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In recent years, pop culture has made increasingly frequent reference to the ancient Peruvian drug ayahuasca, a hallucinogenic plant extract used in shamanic rituals. Perhaps the smartest and most satisfying to date is Icaros: A Vision, a collaboration between Leonor Caraballo and Matteo Norzi, which moves this week to general release after a year on the festival circuit. Using real life experience as a springboard for poetic fiction, the picture centers on an American woman seeking healing in the Amazon. But the odor of cultural appropriation that sometimes clings to projects like this is absent here, with the filmmakers both respecting the mysteries of local knowledge and paying as much attention to the experience of an apprentice shaman as to that of his white patients. The film should be well received in arthouses.
Caraballo, an artist whose experiences inspired the film, encountered ayahuasca after surviving a battle with breast cancer. While using the drug, she had a premonition of her death; soon, doctors realized she had bone cancer. She chose to make this film during her illness, and died during postproduction.
RELEASE DATE May 19, 2017
Her fictional stand-in here is Angelina (Ana Cecilia Stieglitz), who has come to the Amazon to face her own (unspecified but clearly serious) medical condition. Wary as she checks into a retreat catering to foreigners, she goes through an introductory consultation alongside others suffering less dire conditions. An Italian actor (Filippo Timi), for instance, is trying to cure a chronic stutter.
Set in an actual ayahuasca retreat, the film surrounds its fictional patients (known as “passengers” here) with real shamans and support staff. The non-actors play versions of themselves: The head shaman, Guillermo Arevalo, has for decades been one of Peru’s leading proponents of traditional medicine. (At least one of his lodges has generated controversy about its treatment of patients.)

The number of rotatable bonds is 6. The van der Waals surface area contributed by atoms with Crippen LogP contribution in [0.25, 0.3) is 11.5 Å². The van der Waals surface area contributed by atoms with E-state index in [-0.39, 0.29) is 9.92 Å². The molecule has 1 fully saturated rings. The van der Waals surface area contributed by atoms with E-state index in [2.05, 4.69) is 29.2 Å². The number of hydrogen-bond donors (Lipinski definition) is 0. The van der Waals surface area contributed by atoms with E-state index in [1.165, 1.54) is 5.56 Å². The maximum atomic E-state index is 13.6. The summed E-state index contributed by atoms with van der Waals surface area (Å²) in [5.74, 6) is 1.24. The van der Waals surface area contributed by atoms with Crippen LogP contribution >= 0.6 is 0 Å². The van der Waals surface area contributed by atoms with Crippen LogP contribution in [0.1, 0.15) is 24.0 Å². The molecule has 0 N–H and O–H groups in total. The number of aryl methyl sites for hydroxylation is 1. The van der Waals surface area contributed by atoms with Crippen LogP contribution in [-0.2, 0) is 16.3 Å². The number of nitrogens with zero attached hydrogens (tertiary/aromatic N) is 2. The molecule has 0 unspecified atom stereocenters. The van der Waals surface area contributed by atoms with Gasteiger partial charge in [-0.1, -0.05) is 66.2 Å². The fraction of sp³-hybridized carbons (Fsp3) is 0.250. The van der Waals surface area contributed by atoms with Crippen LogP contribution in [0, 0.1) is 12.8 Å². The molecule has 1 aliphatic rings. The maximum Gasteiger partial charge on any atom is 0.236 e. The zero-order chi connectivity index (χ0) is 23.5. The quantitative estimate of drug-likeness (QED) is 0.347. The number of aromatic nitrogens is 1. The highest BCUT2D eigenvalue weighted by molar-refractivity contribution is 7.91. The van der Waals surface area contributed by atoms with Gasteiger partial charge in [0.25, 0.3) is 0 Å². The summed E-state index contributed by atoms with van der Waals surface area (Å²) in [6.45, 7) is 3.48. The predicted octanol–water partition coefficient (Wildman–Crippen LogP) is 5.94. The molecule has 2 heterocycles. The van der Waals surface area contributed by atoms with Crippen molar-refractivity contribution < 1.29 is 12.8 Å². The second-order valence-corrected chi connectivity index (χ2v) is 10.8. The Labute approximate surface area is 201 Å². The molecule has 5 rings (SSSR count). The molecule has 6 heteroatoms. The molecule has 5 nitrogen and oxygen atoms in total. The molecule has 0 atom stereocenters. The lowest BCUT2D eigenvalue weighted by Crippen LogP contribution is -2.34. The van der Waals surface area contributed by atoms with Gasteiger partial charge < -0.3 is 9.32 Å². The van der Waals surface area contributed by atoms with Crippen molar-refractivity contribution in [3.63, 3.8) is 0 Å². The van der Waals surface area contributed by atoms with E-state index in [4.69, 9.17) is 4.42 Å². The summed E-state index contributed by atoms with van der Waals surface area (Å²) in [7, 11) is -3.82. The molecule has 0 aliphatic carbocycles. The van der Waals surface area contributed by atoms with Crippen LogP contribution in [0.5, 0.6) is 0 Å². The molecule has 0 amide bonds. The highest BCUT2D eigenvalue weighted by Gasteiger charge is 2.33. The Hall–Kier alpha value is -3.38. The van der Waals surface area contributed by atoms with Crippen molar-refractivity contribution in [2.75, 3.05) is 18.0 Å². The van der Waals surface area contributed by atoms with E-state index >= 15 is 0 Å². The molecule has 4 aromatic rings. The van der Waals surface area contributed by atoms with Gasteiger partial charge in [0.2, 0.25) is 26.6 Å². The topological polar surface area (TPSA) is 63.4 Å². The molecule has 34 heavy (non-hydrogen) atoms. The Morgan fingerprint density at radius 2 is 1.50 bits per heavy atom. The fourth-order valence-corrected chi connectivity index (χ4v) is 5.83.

Arevalo has a young apprentice, Arturo Izquierdo, who oversees the nighttime rituals in which ayahuasca is administered. While passengers recline on cots, each experiencing his own vision, Arturo looks at them and sees television sets, each tuned to a different strange channel.
The movie lingers just long enough in these sessions to evoke the experience of the drug (with restrained FX and smart editing — in Angelina’s case, incorporating many fast-cut images of her CT scans) and to explain that drugs are only part of the treatment. We watch as hosts blow the smoke of Mapuche cigarettes on patients to cleanse them; we listen as they chant icaros, spell-like songs meant to facilitate each passenger’s journey.
When the film first focuses on Arturo in the daytime, watching him scratch his eyes, we may think we’re looking at the after-effects of mind-altering substances: Creepily, his field of vision is infected by the distinctive fractal patterns that feature prominently in Shipibo art. But Arturo is actually in the early stages of a degenerative eye disease, something that will bring him closer to Angelina.
The friendship between the two supplies just enough narrative content for Caraballo and Norzi (and co-screenwriter Abou Farman) to get away with what really seems to interest them: coaxing viewers into the unhurried pace of life here, helping them reset their expectations and become open to different modes of perception. Calling itself a “vision” as opposed to a “film,” Icaros attempts to conquer fear — of death, of blindness, of loss — by accepting the potency of a magic it knows it will never understand.
Production company: Conibo Productions
Distributor: Factory 25
Cast: Ana Cecilia Stieglitz, Filippo Timi, Arturo Izquierdo, Guillermo Arevalo, Lurdes Valles, Dominga Vales
Directors: Leonor Caraballo, Matteo Norzi
Screenwriters: Leonor Caraballo, Abou Farman, Matteo Norzi
Producers: Abour Farman, Aziz Isham, Matteo Norzi
Director of photography: Ghasem Ebrahimian
Editor: Elia Gasull Balada
Casting director: Tracy Kilpatrick
In Spanish and English
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